IAEA - International Atomic Energy Agency

11/09/2021 | Press release | Distributed by Public on 11/09/2021 16:08

COP26: In a Warming World How Do Nuclear Sciences Help Protect Water Resources?

Data collected with the help of nuclear techniques will play an increasingly important role in mitigating and reducing the impact of climate change on ever scarcer water resources, concluded an event organized by the IAEA and the World Meteorological Organization (WMO) at the 26th United Nations Climate Change Conference (COP26) in Glasgow, the United Kingdom.

The world is facing an escalating freshwater crisis. Climate change has significantly disrupted the water cycle, leading to shifts in precipitation patterns that cause extreme floods and droughts. As a result of rising temperatures, glaciers are melting, ocean and sea levels are rising and water bodies, such as lakes, are evaporating at increasing rates. Experts use isotopic techniques to monitor and study these shifts to better understand how climatic changes impact water availability around the world and to improve existing water management practices to conserve water for generations to come.

"Isotopes are powerful tools applied to assess region-specific climate changes in the past, present and future," said IAEA Director General Rafael Mariano Grossi. "Isotopic techniques are green, affordable and easy to use, and are an ideal method to better understand climate dynamics on a global scale."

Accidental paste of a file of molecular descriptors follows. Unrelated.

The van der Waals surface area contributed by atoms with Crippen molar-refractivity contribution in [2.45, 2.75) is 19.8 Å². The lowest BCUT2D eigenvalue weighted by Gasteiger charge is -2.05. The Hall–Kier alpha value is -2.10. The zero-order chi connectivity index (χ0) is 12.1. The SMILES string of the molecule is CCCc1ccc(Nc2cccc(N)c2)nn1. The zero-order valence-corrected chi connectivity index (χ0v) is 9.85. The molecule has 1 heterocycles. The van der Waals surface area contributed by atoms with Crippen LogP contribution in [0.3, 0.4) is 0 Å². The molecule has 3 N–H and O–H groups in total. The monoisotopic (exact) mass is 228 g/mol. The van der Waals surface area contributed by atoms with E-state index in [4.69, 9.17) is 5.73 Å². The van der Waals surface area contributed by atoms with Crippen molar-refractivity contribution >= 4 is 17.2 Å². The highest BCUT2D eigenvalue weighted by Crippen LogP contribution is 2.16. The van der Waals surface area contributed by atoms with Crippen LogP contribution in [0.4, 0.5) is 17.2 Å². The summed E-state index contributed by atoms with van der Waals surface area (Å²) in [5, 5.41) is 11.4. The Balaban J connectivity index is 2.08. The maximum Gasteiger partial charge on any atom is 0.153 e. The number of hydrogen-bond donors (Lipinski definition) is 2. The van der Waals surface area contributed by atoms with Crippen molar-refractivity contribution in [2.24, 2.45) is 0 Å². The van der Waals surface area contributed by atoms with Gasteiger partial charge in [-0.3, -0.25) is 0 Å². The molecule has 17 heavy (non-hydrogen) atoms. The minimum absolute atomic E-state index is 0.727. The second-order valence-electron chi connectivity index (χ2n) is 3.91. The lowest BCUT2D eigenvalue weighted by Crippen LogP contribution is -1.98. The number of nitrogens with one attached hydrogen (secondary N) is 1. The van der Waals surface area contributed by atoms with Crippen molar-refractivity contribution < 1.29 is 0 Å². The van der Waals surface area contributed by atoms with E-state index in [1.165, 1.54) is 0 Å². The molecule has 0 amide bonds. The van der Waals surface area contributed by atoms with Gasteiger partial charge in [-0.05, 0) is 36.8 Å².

When water moves through the different stages of the hydrological cycle, the oxygen and hydrogen isotopes in water molecules get redistributed. Isotopes contain the same number of protons and electrons but can contain varying number of neutrons - this means that their chemical properties are the same but can be distinguished based on molecular weight. The redistribution of isotopes provides water molecules with a unique isotopic composition, which acts as an isotopic fingerprint that informs us on the history of water and the path it followed. This, in turn, provides the scientific fats on which decisions to protect precious water stocks, both above and below the ground, can be based.

"The IAEA-WMO partnership is a testimony that nuclear science and technology support direct climate action," said Elena Manaenkova, WMO's Deputy Secretary General. "Isotope science helps us to understand where water comes from and how we can improve interdisciplinary and international cooperation."

As fresh water around the world is decreasing in quality and quantity, many countries are turning to groundwater as a source of drinking water. In fact, groundwater provides half of all potable water already globally, and climate change is severely affecting the availability of this strategic water resource worldwide.

By studying the age and replenishment rate of groundwater using isotopic fingerprinting, experts can quickly determine how these strategic water supplies can be exhausted and how vulnerable they are to pollution.